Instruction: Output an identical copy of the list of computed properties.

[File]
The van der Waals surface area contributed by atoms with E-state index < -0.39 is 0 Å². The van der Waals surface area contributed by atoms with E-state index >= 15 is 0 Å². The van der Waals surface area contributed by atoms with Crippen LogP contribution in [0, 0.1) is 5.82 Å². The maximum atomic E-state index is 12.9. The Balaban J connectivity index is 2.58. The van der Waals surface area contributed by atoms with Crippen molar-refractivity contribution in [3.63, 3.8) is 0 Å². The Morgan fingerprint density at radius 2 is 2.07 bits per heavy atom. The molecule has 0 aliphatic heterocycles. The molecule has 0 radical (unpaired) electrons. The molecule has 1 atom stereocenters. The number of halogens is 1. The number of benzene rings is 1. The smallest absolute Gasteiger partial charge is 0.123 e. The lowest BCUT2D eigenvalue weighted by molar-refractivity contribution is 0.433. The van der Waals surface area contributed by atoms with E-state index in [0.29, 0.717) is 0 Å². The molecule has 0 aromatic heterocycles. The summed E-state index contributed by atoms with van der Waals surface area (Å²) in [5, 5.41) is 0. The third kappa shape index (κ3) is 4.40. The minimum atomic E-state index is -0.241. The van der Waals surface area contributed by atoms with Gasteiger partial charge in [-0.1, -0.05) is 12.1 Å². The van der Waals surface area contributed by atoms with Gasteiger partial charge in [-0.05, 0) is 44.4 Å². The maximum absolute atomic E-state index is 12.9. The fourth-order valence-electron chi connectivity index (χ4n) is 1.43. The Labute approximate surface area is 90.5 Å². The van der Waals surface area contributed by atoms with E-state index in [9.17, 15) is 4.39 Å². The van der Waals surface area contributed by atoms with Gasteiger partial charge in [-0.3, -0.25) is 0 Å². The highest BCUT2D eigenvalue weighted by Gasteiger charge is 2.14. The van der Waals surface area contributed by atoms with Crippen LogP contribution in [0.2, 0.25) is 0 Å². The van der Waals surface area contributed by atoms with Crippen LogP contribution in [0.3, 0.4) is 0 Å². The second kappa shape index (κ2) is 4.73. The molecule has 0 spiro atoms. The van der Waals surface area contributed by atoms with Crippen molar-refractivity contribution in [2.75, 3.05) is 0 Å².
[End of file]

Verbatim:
The van der Waals surface area contributed by atoms with E-state index < -0.39 is 0 Å². The van der Waals surface area contributed by atoms with E-state index >= 15 is 0 Å². The van der Waals surface area contributed by atoms with Crippen LogP contribution in [0, 0.1) is 5.82 Å². The maximum atomic E-state index is 12.9. The Balaban J connectivity index is 2.58. The van der Waals surface area contributed by atoms with Crippen molar-refractivity contribution in [3.63, 3.8) is 0 Å². The Morgan fingerprint density at radius 2 is 2.07 bits per heavy atom. The molecule has 0 aliphatic heterocycles. The molecule has 0 radical (unpaired) electrons. The molecule has 1 atom stereocenters. The number of halogens is 1. The number of benzene rings is 1. The smallest absolute Gasteiger partial charge is 0.123 e. The lowest BCUT2D eigenvalue weighted by molar-refractivity contribution is 0.433. The van der Waals surface area contributed by atoms with E-state index in [0.29, 0.717) is 0 Å². The molecule has 0 aromatic heterocycles. The summed E-state index contributed by atoms with van der Waals surface area (Å²) in [5, 5.41) is 0. The third kappa shape index (κ3) is 4.40. The minimum atomic E-state index is -0.241. The van der Waals surface area contributed by atoms with Gasteiger partial charge in [-0.1, -0.05) is 12.1 Å². The van der Waals surface area contributed by atoms with Gasteiger partial charge in [-0.05, 0) is 44.4 Å². The maximum absolute atomic E-state index is 12.9. The fourth-order valence-electron chi connectivity index (χ4n) is 1.43. The Labute approximate surface area is 90.5 Å². The van der Waals surface area contributed by atoms with E-state index in [9.17, 15) is 4.39 Å². The van der Waals surface area contributed by atoms with Gasteiger partial charge in [-0.3, -0.25) is 0 Å². The highest BCUT2D eigenvalue weighted by Gasteiger charge is 2.14. The van der Waals surface area contributed by atoms with Crippen LogP contribution in [0.2, 0.25) is 0 Å². The van der Waals surface area contributed by atoms with Crippen LogP contribution in [0.3, 0.4) is 0 Å². The second kappa shape index (κ2) is 4.73. The molecule has 0 spiro atoms. The van der Waals surface area contributed by atoms with Crippen molar-refractivity contribution in [2.75, 3.05) is 0 Å².